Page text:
Isn’t that a great title? I’d pick that book up regardless of its bipolar content.
I felt as if death wouldn’t be a shock because I had already died and was only shambling through the motions of living and relating to others, as if I were a robot or a zombie. (Stephanie Schroeder)
This is not your conventional bipolar memoir; if you want a book with solid linear progression, featuring bipolar every step of the way. If you want to get to know an interesting woman who can make you laugh and who doesn’t blame it all on the bipolar, read this one. And halle-freaking-lujah it’s written by somebody I can relate to in more depth than previous memoirs, a lesbian. (okay, there’s ‘Marbles’, but there’s not a lot of actual reading in that.) There aren’t many places you’ll find the words bipolar and butch cock together and believe me, that fact made me grin. The author’s creative writing career began with erotica and her skill and ease with the genre shows in this book. Having said that, if you’re expecting something lasciviously detailed to jerk off to, this isn’t it. Unless you’re maybe, you know, the speedster type.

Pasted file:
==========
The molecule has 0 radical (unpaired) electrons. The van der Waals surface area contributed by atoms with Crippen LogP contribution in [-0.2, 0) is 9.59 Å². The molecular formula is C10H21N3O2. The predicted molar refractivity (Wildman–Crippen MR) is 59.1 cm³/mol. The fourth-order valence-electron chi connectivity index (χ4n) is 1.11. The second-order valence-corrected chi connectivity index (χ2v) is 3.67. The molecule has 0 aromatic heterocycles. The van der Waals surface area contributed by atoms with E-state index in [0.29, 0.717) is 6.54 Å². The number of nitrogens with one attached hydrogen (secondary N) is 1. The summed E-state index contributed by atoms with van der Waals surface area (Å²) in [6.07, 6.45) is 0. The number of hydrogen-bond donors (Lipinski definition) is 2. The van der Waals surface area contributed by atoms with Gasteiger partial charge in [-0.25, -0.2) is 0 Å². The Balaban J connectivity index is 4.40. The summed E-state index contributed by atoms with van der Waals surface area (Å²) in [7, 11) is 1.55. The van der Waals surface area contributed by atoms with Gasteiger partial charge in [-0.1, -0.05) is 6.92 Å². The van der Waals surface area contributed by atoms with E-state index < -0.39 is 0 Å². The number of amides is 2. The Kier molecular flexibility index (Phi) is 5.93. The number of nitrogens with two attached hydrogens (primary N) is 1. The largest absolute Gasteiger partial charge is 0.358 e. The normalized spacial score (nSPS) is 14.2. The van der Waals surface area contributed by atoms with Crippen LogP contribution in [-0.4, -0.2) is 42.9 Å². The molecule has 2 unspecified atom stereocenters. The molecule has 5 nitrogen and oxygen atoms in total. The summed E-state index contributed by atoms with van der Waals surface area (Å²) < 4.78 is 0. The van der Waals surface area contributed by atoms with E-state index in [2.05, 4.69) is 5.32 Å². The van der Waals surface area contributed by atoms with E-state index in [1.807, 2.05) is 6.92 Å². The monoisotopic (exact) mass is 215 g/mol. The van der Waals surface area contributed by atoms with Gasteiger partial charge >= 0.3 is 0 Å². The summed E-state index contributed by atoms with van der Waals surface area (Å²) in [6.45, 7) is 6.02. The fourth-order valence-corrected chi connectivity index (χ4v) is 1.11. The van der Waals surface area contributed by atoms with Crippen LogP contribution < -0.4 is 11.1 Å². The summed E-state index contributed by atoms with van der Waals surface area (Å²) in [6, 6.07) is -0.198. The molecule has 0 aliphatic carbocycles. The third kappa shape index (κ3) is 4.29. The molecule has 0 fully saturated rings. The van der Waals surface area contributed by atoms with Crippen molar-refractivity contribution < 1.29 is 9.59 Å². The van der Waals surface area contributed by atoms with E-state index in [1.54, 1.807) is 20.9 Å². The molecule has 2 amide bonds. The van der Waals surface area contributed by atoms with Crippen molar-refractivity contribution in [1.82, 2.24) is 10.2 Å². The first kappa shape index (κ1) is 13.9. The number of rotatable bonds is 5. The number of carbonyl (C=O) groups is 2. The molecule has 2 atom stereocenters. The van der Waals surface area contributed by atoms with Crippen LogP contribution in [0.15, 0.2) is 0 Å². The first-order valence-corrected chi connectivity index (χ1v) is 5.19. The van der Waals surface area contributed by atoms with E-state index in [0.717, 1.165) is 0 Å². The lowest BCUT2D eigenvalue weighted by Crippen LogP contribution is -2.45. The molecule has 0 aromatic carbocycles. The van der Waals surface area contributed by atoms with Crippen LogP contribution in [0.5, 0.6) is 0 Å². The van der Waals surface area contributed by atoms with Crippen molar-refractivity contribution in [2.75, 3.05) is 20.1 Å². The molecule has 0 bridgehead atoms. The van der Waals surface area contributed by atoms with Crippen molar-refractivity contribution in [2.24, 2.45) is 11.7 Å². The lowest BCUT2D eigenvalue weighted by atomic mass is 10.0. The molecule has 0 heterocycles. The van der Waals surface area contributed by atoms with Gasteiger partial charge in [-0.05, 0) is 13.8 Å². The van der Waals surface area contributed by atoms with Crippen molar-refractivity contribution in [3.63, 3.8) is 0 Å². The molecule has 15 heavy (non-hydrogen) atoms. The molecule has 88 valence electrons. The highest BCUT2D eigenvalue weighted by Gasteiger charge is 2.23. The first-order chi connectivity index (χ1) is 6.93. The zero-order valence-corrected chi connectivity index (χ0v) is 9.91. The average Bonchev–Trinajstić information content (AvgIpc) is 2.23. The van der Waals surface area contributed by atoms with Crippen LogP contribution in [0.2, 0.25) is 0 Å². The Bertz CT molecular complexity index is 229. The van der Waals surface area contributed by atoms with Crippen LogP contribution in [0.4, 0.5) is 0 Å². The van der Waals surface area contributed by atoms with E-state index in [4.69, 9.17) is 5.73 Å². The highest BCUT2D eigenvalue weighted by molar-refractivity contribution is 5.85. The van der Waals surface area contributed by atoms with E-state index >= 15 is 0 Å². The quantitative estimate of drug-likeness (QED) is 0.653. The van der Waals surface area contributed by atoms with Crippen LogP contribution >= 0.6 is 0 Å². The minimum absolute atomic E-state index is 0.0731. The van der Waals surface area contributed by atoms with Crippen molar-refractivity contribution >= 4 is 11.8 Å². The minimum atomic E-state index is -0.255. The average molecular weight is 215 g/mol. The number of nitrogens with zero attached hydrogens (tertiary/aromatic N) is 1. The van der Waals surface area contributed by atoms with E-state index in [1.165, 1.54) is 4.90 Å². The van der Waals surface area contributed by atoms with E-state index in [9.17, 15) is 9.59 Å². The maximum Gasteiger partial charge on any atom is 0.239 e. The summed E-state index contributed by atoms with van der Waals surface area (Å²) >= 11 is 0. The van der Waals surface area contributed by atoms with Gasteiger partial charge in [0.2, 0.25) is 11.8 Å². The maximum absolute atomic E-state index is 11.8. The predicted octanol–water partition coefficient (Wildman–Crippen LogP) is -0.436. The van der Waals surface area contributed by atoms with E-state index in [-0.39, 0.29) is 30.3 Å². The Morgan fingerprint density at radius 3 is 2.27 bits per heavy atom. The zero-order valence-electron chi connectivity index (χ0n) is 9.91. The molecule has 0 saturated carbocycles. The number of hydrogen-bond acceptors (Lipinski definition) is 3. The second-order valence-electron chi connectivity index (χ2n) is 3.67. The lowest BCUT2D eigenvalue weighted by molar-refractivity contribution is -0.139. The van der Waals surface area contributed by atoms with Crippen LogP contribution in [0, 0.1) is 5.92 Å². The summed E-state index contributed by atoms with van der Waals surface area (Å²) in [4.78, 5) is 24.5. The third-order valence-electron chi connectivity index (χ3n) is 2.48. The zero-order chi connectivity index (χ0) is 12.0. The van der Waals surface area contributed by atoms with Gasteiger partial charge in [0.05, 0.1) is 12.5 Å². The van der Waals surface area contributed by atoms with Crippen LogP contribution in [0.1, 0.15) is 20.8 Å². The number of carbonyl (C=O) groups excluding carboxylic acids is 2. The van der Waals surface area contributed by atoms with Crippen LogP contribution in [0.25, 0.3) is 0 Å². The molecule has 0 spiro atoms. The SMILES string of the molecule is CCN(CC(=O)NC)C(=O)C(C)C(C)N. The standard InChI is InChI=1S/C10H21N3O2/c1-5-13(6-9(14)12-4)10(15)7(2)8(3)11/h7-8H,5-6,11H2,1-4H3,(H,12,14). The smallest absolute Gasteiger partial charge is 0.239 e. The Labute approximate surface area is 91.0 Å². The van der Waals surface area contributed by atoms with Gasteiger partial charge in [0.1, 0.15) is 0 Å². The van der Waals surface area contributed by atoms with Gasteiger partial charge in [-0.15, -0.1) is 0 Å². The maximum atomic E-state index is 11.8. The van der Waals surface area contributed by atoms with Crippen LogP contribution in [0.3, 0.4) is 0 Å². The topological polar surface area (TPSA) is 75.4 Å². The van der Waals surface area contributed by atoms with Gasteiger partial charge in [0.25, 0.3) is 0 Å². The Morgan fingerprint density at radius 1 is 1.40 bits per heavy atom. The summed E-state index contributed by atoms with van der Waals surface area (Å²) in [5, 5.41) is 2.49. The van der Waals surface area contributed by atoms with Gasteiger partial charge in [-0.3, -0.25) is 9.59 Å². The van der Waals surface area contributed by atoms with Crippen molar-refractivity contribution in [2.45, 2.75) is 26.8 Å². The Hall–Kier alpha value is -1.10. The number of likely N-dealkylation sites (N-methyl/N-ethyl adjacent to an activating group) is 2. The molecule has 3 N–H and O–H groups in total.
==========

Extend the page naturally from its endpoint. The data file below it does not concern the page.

It’s a damn fine read and it was the tone and quality of the writing that hooked me – my only niggles are some shifts in tense that threw me a bit, but then, I’m an editor and therefore nitpicky as hell. The presence of domestic violence (by the loathsome Lauren) may upset some, but it’s expressed fairly briefly and in a matter of fact style. In fact, the entire book is matter of fact – even the parts that will make my heterofriends’ eyes bulge a bit, avoid cheap sensationalism (but don’t get me wrong, it’s still pretty hot). Her voice is strong throughout and hindsight has clearly taught more than its fair share of lessons. Suicide is (obviously) one of the book’s major themes and the journeys to and away from her attempts are well illustrated by journal entries from the time – and her suicide notes.
If any of you read it, please get your asses back here afterwards so we can talk about it some more. In the meantime, there’s an extract here, and have a look at the Q&A with author Stephanie Schroeder below.